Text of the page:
Director Lasse Hallström admitted he was initially looking for a less good-looking actor but finally settled on DiCaprio as he had emerged as "the most observant actor" among all auditionees.[18] Budgeted at US$11.0 million,[19] the film became a financial and critical success, resulting in a domestic box office total of US$9.1 million and various accolades for DiCaprio, who was awarded the National Board of Review Award and nominated for both an Academy Award and a Golden Globe for his portrayal.
Altogether, DiCaprio reportedly spent more than a year and a half in preparation for the film which was not necessarily shot in continuity because of actors and locations schedules.[44] The Aviator became a critical and financial success.[45] DiCaprio received rave reviews for his performance and won a Golden Globe Award for Best Actor, also receiving another Academy Award nomination.
Highly anticipated, the film was released to overwhelmingly positive reviews and became one of the highest-rated wide release films of 2006.[48] Budgeted at US$90 million, it also emerged as DiCaprio and Scorsese’s highest-grossing collaboration to date, easily beating The Aviator´s previous record of US$213.7 million.[49] DiCaprio’s performance in The Departed was applauded by critics and earned him a Satellite Award for Best Supporting Actor.
Budgeted at $US50 million, the film became a financial success, grossing $US144 million worldwide,[36] but as with DiCaprio’s previous project, the film was largely panned by critics.[37] Todd McCarthy of Variety noted that "Richard [DiCaprio’s role] is too much the American Everyman and not enough of a well-defined individual to entirely capture one’s interest and imagination, and DiCaprio, while perfectly watchable, does not endow him with the quirks or distinguishing marks to make this man from nowhere a dimensional character."[38] The next year, he was nominated for another Razzie Award for his work on the film.
Sony Pictures was dubious over DiCaprio’s casting, and as a result, co-star Sharon Stone decided to pay for the actor’s salary herself.[21] The film was released to a dismal box office performance, barely grossing US$18.5 million in the US, and received mixed reviews from critics.[22] DiCaprio next starred in Total Eclipse, a fictionalized account of the homosexual relationship between Arthur Rimbaud and Paul Verlaine.
DiCaprio appeared in the mostly improvised short film called Don’s Plum, as a favor to aspiring director R.D. Robb.[16] When Robb decided to expand the black-and-white film to feature length, however, DiCaprio and Maguire had its release blocked by court order, arguing that they never intended to make it a theatrical release, as it would have commercial value thanks to their stardom.[16] The film eventually premiered at the 2001 Berlin International Film Festival, where it was well received by critics, with Time Out New York writer Mike D’Angelo calling it "the best film [I saw] in Berlin".
Since the 2000s, DiCaprio has received critical acclaim for his work in such films as Catch Me If You Can (2002), Gangs of New York (2002), Blood Diamond (2006), The Departed (2006), Revolutionary Road (2008), Shutter Island (2010), Inception (2010), and Django Unchained (2012).[1] DiCaprio owns a production company named Appian Way Productions.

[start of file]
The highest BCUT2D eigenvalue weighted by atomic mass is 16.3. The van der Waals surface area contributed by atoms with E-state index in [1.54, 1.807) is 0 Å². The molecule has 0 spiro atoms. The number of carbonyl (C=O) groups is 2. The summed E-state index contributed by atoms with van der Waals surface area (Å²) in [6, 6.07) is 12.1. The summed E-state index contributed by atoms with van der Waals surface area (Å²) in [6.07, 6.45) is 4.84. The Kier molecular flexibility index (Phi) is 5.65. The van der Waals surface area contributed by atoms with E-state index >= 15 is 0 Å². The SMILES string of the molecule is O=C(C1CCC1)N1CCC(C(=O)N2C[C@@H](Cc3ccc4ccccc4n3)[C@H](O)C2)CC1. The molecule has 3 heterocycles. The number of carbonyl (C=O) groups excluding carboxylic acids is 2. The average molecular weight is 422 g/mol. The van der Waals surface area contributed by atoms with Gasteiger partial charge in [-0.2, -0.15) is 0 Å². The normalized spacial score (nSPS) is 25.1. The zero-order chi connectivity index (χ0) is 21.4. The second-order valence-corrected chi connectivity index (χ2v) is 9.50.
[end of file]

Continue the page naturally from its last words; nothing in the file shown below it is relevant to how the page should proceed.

Leonardo Wilhelm DiCaprio (/dɨˈkæpri.oʊ/) (born November 11, 1974) is an American actor and film producer.
His debut film role was in the comedic sci-fi horror film Critters 3, in which he played the stepson of an evil landlord, a role that DiCaprio described as "your average, no-depth, standard kid with blond hair."[18] Released in 1991, the movie went direct-to-video.[18] Soon after, he became a recurring cast member on the ABC sitcom Growing Pains, playing Luke Brower, a homeless boy who is taken in by the Seaver family.

Teaming this time with The Dark Knight director Christopher Nolan, DiCaprio is also able to play an entirely original cinematic character who is neither sourced from a literary adaptation (The Beach, Gangs of New York, Revolutionary Road, Shutter Island, etc.) nor based on a real-life character like his Howard Hughes in The Aviator or Frank Abagnale Jr.
Budget: $200m U.S. Gross: $601m Leonardo DiCaprio’s 5 Worst-Reviewed Movies Movie Year Netflix Metascore Users 1 Critters 3 1991 n/a n/a DiCaprio played Josh and attempted to save his town from the Gremlins-like furry alien Crites and to answer any lingering questions left over from Critters 2.
— Todd McCarthy, Variety The former biggest movie of all time (before Avatar took the throne) starred DiCaprio as starving artist Jack Dawson, who as fate would have it finds the love of his life in Kate Winslet’s engaged Rose DeWitt Bukater on the famous doomed ship.
Leonardo DiCaprio’s 5 Best-Reviewed Movies Movie Year Netflix Metascore Users 1 What’s Eating Gilbert Grape 1993 n/a n/a "The film’s real show-stopping turn comes from Mr.
— Peter Rainer, Christian Science Monitor Martin Scorsese directed this remake of the 2002 Hong Kong film Infernal Affairs that starred DiCaprio as undercover police officer Billy Costigan, who infiltrates a Boston organized crime ring run by Jack Nicholson’s eccentric crime lord.
Leonardo DiCaprio, who rose to teen stardom in the early ’90s and ascended to permanent A-list status after dreamily reciting Shakespeare in Romeo + Juliet and co-starring with the Titanic, is a versatile performer who’s had a hard time shaking his baby-faced image.
— Simon Braund, Empire Teaming with director Scorsese once again after their first collaboration, Gangs of New York 72, DiCaprio played engineer, industrialist, philanthropist, and aviator Howard Hughes in a big old-school Hollywood biopic.
— John Powers, LA Weekly DiCaprio teamed with director Steven Spielberg and actor Tom Hanks in the story of real-life con artist Frank Abagnale Jr., who conned millions of dollars, primarily as a check forger.